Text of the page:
A “zero-VOC” label is only partial reassurance

The claim that a product is “zero-VOC” is not as broad or reassuring as you might reasonably expect it to be for a number of reasons:

  • A paint that is called “zero-VOC” may still contain up to 5 grams of VOCs per liter.
  • Many “zero-VOC” paints have even more VOCs added when you tint the white base. You can assume that unless the paint manufacturer specifically states that it uses a zero-VOC tinting system, using colorants will add VOCs.
  • According to some sources, taking the VOCs out of conventional paints actually means that a wider variety of chemicals are added in to compensate.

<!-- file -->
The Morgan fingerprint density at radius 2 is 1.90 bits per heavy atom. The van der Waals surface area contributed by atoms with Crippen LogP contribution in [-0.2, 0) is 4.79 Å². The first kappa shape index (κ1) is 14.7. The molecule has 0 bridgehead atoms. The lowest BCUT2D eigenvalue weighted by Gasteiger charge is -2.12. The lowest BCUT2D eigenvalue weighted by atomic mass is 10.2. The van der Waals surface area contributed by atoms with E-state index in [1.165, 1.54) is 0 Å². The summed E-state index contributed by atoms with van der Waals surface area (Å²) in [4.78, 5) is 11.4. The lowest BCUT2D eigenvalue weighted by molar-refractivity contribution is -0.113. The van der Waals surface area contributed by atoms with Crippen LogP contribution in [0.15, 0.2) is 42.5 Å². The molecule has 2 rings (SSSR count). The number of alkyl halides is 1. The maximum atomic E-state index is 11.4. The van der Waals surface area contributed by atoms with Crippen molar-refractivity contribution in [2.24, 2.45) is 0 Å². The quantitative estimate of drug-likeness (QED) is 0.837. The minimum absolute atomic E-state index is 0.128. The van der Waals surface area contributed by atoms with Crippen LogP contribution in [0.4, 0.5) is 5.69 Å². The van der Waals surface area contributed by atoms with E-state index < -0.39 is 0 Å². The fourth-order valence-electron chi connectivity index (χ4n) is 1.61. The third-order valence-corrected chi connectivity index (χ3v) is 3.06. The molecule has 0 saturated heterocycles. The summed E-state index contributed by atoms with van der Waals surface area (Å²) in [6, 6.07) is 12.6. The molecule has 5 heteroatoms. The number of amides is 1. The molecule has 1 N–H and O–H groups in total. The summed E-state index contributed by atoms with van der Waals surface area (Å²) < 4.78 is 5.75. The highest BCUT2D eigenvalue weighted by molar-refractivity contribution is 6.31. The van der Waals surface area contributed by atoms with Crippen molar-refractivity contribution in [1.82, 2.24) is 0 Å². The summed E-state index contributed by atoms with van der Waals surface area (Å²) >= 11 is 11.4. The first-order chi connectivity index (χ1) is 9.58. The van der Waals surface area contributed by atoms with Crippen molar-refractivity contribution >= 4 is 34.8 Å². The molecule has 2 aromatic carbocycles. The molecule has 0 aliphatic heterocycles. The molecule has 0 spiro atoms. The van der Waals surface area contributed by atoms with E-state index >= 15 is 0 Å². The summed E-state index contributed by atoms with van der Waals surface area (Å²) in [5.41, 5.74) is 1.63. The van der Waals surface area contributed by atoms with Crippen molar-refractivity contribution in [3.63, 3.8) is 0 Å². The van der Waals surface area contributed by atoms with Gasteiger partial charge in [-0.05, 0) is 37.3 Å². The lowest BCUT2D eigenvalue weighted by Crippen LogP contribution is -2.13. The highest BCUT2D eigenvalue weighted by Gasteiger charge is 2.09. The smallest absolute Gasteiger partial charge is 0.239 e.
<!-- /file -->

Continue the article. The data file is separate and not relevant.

• Certain VOCs can be emitted after the wall is painted even though they are not present in the can. For example, paints may react with other surfaces to emit formaldehyde from chemical biocides, even though the paint and the biocides do not contain formaldehyde.
  • Not all hazardous chemicals are VOCs.

From a health standpoint, the EPA’s definition of VOCs, which is typically used by manufacturers to describe their paints’ VOC content, may not be particularly meaningful. The EPA has the authority to regulate the VOCs in paint because of their potential to contribute to outdoor air pollution (smog), not because of their potential health risks. This unique mandate has led to a rather unusual definition of VOCs.

  • There are a number of organic compounds that are known to be hazardous to human health that are specifically exempt from the VOC definition because they do not contribute to smog formation.
  • For example, ammonia and acetone -- two very toxic chemicals that are defined as VOCs in Europe -- are not considered VOCs under the EPA’s definition.